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2 Marine generals told to retire over breach of base in Afghanistan

Unrest, Conflicts and WarRebellionsArmed ConflictsAfghanistanTalibanU.S. Department of DefenseNATO

WASHINGTON — Two high-ranking Marine generals were in effect fired Monday as punishment for a brazen attack last year in which Taliban fighters breached a coalition air base in southern Afghanistan, killing two Marines and destroying or damaging more than a dozen aircraft.

The commandant of the Marine Corps, Gen. James F. Amos, said Monday that he had asked Maj. Gen. Charles M. Gurganus and Maj. Gen. Gregg A. Sturdevant to retire for failing to "take adequate force protection measures" and not exercising the "level of judgment expected of general officers."

Forcing senior generals into retirement is extremely rare. A senior officer familiar with the investigation said he believed that no generals had been sacked because of mistakes against the enemy on the battlefield since the Vietnam War, though other commanders have been ordered to retire for lesser offenses in the last decade.

Gurganus was overall commander of U.S. forces in southwestern Afghanistan when the attack occurred in September 2012 at Camp Bastion, a NATO air base that adjoins Camp Leatherneck, a vast U.S. facility. The Marines use Camp Bastion as their main air hub in the country.

During the attack, 15 insurgents disguised in U.S. Army uniforms cut through an unguarded fence line at Camp Bastion with wire cutters and made their way to the airfield. They blew up six Marine Harrier fighters worth more than $200 million and damaged eight other aircraft.

Officials described it as the largest single loss of allied materiel since the war began 12 years ago.

More than 100 U.S. and British troops took more than four hours to kill the insurgents. Lt. Col. Christopher Raible, the Harrier squadron commander, and Sgt. Bradley Atwell were killed in the battle.

A Pentagon investigation found that the insurgents slipped onto the base near an unmanned guard tower and that patrols outside the perimeter had been reduced. Gurganus' request for more troops to defend the base had been turned down, it found.

The airfield was under British control, but Amos said that Sturdevant was responsible for assessing the risk from the enemy and for protecting his own forces. "Marines can never place complete reliance for their own safety in the hands of another force," Amos said, explaining the decision to censure Sturdevant.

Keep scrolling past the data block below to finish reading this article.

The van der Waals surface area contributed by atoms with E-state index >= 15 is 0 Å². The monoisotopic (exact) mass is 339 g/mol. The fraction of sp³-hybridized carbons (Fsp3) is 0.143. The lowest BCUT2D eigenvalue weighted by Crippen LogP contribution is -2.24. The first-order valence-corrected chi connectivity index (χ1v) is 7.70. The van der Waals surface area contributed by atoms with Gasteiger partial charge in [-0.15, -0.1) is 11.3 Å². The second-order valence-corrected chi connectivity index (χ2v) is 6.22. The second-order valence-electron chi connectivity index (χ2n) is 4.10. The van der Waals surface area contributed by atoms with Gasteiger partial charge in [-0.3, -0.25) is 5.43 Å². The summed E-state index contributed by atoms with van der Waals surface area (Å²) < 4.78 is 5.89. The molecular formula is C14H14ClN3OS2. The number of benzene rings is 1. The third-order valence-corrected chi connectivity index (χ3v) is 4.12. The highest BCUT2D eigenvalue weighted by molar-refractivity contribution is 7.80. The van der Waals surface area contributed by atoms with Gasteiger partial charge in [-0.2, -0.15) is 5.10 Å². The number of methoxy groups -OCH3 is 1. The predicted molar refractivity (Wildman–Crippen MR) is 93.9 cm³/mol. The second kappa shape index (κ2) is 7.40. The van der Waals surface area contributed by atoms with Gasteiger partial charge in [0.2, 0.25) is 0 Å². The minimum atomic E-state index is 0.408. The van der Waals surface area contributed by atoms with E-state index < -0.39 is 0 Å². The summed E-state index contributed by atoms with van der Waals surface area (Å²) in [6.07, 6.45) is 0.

Gurganus was punished because he "bore final accountability for the lives and equipment under his charge," Amos said.

Gurganus was nominated for promotion to lieutenant general and assigned to be chief of Marine Corps staff at the Pentagon this year. But the promotion was put on hold after Amos asked U.S. Central Command to investigate the case in May. Earlier inquiries had not examined the commanders' responsibility.

As part of the punishment, Gurganus' nomination will be rescinded and Sturdevant, who commanded the Marine aviation wing in southern Afghanistan, will receive a letter of censure.

In a statement, Gurganus said: "It has been an honor and a privilege to serve beside and lead Marines for over 37 years. I will treasure that forever. I have complete trust and confidence in the leadership of our Corps and fully respect the decision of our commandant."

Gurganas was based at Camp Pendleton before deploying to Afghanistan; Sturdevant was from Miramar Marine Corps Air  Station in San Diego.

Both of the Marines who were killed were from the base in Yuma, Ariz.

 david.cloud@latimes.com

Copyright © 2014, Los Angeles Times
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Unrest, Conflicts and WarRebellionsArmed ConflictsAfghanistanTalibanU.S. Department of DefenseNATO
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